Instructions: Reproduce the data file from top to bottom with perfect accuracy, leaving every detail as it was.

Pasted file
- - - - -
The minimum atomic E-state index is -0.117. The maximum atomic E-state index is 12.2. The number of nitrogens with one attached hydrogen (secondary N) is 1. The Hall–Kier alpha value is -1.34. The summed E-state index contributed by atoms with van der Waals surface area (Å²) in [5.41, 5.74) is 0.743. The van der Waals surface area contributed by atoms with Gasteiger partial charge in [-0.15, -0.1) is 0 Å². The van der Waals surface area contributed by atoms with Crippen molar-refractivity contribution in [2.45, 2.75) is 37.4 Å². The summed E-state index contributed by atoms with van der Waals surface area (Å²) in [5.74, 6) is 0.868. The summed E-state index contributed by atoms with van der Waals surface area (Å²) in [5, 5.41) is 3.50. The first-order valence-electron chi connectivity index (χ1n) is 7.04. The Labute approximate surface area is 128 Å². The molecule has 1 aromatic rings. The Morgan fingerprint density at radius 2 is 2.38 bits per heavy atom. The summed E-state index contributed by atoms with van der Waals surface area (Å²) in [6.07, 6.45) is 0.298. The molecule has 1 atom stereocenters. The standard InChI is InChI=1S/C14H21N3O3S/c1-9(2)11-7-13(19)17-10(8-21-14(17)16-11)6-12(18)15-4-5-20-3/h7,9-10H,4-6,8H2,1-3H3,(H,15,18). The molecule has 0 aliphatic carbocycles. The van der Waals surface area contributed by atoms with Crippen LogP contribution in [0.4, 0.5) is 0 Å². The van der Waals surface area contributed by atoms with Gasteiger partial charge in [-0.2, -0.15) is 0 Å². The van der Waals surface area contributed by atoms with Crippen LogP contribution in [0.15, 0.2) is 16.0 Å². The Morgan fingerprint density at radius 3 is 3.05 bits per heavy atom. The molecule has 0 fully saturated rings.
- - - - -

The minimum atomic E-state index is -0.117. The maximum atomic E-state index is 12.2. The number of nitrogens with one attached hydrogen (secondary N) is 1. The Hall–Kier alpha value is -1.34. The summed E-state index contributed by atoms with van der Waals surface area (Å²) in [5.41, 5.74) is 0.743. The van der Waals surface area contributed by atoms with Gasteiger partial charge in [-0.15, -0.1) is 0 Å². The van der Waals surface area contributed by atoms with Crippen molar-refractivity contribution in [2.45, 2.75) is 37.4 Å². The summed E-state index contributed by atoms with van der Waals surface area (Å²) in [5.74, 6) is 0.868. The summed E-state index contributed by atoms with van der Waals surface area (Å²) in [5, 5.41) is 3.50. The first-order valence-electron chi connectivity index (χ1n) is 7.04. The Labute approximate surface area is 128 Å². The molecule has 1 aromatic rings. The Morgan fingerprint density at radius 2 is 2.38 bits per heavy atom. The summed E-state index contributed by atoms with van der Waals surface area (Å²) in [6.07, 6.45) is 0.298. The molecule has 1 atom stereocenters. The standard InChI is InChI=1S/C14H21N3O3S/c1-9(2)11-7-13(19)17-10(8-21-14(17)16-11)6-12(18)15-4-5-20-3/h7,9-10H,4-6,8H2,1-3H3,(H,15,18). The molecule has 0 aliphatic carbocycles. The van der Waals surface area contributed by atoms with Crippen LogP contribution in [0.4, 0.5) is 0 Å². The van der Waals surface area contributed by atoms with Gasteiger partial charge in [-0.2, -0.15) is 0 Å². The van der Waals surface area contributed by atoms with Crippen LogP contribution in [0.15, 0.2) is 16.0 Å². The Morgan fingerprint density at radius 3 is 3.05 bits per heavy atom. The molecule has 0 fully saturated rings.